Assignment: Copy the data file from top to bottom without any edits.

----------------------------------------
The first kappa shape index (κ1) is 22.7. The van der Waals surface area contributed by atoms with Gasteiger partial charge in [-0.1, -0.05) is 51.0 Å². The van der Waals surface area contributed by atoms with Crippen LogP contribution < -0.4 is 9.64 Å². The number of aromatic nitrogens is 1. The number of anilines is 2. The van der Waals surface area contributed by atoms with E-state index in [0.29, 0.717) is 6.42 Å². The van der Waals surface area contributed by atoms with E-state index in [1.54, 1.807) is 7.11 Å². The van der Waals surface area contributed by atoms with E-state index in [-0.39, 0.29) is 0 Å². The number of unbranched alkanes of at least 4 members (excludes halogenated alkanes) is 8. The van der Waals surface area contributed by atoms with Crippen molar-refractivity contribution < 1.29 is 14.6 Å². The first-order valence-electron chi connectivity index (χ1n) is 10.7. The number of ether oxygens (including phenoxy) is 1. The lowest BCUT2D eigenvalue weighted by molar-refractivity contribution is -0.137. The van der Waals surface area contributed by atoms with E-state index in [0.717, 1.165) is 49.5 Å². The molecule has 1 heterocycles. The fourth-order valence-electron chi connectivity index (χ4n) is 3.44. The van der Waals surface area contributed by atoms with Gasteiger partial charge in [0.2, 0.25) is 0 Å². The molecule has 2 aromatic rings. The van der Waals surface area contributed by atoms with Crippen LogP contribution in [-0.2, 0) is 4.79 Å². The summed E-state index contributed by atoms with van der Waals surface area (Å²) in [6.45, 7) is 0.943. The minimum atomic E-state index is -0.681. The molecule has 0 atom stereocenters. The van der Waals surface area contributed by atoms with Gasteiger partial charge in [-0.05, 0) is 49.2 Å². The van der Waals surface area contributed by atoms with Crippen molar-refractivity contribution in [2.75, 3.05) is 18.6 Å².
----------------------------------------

The first kappa shape index (κ1) is 22.7. The van der Waals surface area contributed by atoms with Gasteiger partial charge in [-0.1, -0.05) is 51.0 Å². The van der Waals surface area contributed by atoms with Crippen LogP contribution < -0.4 is 9.64 Å². The number of aromatic nitrogens is 1. The number of anilines is 2. The van der Waals surface area contributed by atoms with E-state index in [0.29, 0.717) is 6.42 Å². The van der Waals surface area contributed by atoms with E-state index in [1.54, 1.807) is 7.11 Å². The van der Waals surface area contributed by atoms with E-state index in [-0.39, 0.29) is 0 Å². The number of unbranched alkanes of at least 4 members (excludes halogenated alkanes) is 8. The van der Waals surface area contributed by atoms with Crippen molar-refractivity contribution < 1.29 is 14.6 Å². The first-order valence-electron chi connectivity index (χ1n) is 10.7. The number of ether oxygens (including phenoxy) is 1. The lowest BCUT2D eigenvalue weighted by molar-refractivity contribution is -0.137. The van der Waals surface area contributed by atoms with E-state index in [0.717, 1.165) is 49.5 Å². The molecule has 1 heterocycles. The fourth-order valence-electron chi connectivity index (χ4n) is 3.44. The van der Waals surface area contributed by atoms with Gasteiger partial charge in [0.2, 0.25) is 0 Å². The molecule has 2 aromatic rings. The van der Waals surface area contributed by atoms with Crippen LogP contribution in [-0.2, 0) is 4.79 Å². The summed E-state index contributed by atoms with van der Waals surface area (Å²) in [6.45, 7) is 0.943. The minimum atomic E-state index is -0.681. The molecule has 0 atom stereocenters. The van der Waals surface area contributed by atoms with Gasteiger partial charge in [-0.05, 0) is 49.2 Å². The van der Waals surface area contributed by atoms with Crippen molar-refractivity contribution in [2.75, 3.05) is 18.6 Å².